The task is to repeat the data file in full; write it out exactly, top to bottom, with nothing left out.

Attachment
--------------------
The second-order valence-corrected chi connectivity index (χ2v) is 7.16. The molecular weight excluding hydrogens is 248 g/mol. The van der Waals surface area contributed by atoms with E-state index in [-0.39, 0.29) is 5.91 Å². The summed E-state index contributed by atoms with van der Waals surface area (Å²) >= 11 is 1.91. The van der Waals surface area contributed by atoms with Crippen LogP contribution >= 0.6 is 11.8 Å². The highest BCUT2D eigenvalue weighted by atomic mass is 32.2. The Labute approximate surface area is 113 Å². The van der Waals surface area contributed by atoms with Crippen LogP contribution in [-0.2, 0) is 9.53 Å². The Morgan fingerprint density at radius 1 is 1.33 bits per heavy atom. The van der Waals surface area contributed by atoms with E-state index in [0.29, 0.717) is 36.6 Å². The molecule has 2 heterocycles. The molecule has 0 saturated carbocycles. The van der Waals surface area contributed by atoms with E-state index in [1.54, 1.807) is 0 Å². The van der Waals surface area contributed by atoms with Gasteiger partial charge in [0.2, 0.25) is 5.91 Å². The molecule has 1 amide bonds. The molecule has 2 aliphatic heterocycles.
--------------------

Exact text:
The second-order valence-corrected chi connectivity index (χ2v) is 7.16. The molecular weight excluding hydrogens is 248 g/mol. The van der Waals surface area contributed by atoms with E-state index in [-0.39, 0.29) is 5.91 Å². The summed E-state index contributed by atoms with van der Waals surface area (Å²) >= 11 is 1.91. The van der Waals surface area contributed by atoms with Crippen LogP contribution >= 0.6 is 11.8 Å². The highest BCUT2D eigenvalue weighted by atomic mass is 32.2. The Labute approximate surface area is 113 Å². The van der Waals surface area contributed by atoms with Crippen LogP contribution in [-0.2, 0) is 9.53 Å². The Morgan fingerprint density at radius 1 is 1.33 bits per heavy atom. The van der Waals surface area contributed by atoms with E-state index in [0.29, 0.717) is 36.6 Å². The molecule has 2 heterocycles. The molecule has 0 saturated carbocycles. The van der Waals surface area contributed by atoms with E-state index in [1.54, 1.807) is 0 Å². The van der Waals surface area contributed by atoms with Gasteiger partial charge in [0.2, 0.25) is 5.91 Å². The molecule has 1 amide bonds. The molecule has 2 aliphatic heterocycles.